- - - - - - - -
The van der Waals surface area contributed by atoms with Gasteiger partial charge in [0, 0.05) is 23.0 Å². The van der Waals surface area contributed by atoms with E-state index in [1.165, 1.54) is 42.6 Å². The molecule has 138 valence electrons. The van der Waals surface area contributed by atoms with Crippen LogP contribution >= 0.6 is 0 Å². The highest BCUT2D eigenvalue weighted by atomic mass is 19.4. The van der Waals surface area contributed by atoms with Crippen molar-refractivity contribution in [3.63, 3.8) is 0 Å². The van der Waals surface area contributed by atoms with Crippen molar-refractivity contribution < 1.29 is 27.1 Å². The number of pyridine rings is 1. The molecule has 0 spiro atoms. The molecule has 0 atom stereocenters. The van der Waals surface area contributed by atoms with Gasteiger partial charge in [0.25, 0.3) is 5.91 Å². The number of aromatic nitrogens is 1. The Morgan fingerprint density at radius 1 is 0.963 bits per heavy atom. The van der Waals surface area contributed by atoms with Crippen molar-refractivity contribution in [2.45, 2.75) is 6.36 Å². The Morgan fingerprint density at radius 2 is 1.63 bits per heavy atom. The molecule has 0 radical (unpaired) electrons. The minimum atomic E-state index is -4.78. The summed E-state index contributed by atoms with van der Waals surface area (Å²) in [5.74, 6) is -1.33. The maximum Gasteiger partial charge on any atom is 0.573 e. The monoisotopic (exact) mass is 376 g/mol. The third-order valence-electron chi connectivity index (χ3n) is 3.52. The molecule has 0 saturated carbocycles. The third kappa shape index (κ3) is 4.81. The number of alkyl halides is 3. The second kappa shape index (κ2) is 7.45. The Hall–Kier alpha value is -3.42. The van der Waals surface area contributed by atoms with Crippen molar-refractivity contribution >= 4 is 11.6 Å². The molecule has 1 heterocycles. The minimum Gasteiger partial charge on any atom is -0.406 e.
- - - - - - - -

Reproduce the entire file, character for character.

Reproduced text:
The van der Waals surface area contributed by atoms with Gasteiger partial charge in [0, 0.05) is 23.0 Å². The van der Waals surface area contributed by atoms with E-state index in [1.165, 1.54) is 42.6 Å². The molecule has 138 valence electrons. The van der Waals surface area contributed by atoms with Crippen LogP contribution >= 0.6 is 0 Å². The highest BCUT2D eigenvalue weighted by atomic mass is 19.4. The van der Waals surface area contributed by atoms with Crippen molar-refractivity contribution in [3.63, 3.8) is 0 Å². The van der Waals surface area contributed by atoms with Crippen molar-refractivity contribution < 1.29 is 27.1 Å². The number of pyridine rings is 1. The molecule has 0 spiro atoms. The molecule has 0 atom stereocenters. The van der Waals surface area contributed by atoms with Gasteiger partial charge in [0.25, 0.3) is 5.91 Å². The number of aromatic nitrogens is 1. The Morgan fingerprint density at radius 1 is 0.963 bits per heavy atom. The van der Waals surface area contributed by atoms with Crippen molar-refractivity contribution in [2.45, 2.75) is 6.36 Å². The Morgan fingerprint density at radius 2 is 1.63 bits per heavy atom. The molecule has 0 radical (unpaired) electrons. The minimum atomic E-state index is -4.78. The summed E-state index contributed by atoms with van der Waals surface area (Å²) in [5.74, 6) is -1.33. The maximum Gasteiger partial charge on any atom is 0.573 e. The monoisotopic (exact) mass is 376 g/mol. The third-order valence-electron chi connectivity index (χ3n) is 3.52. The molecule has 0 saturated carbocycles. The third kappa shape index (κ3) is 4.81. The number of alkyl halides is 3. The second kappa shape index (κ2) is 7.45. The Hall–Kier alpha value is -3.42. The van der Waals surface area contributed by atoms with Crippen molar-refractivity contribution >= 4 is 11.6 Å². The molecule has 1 heterocycles. The minimum Gasteiger partial charge on any atom is -0.406 e.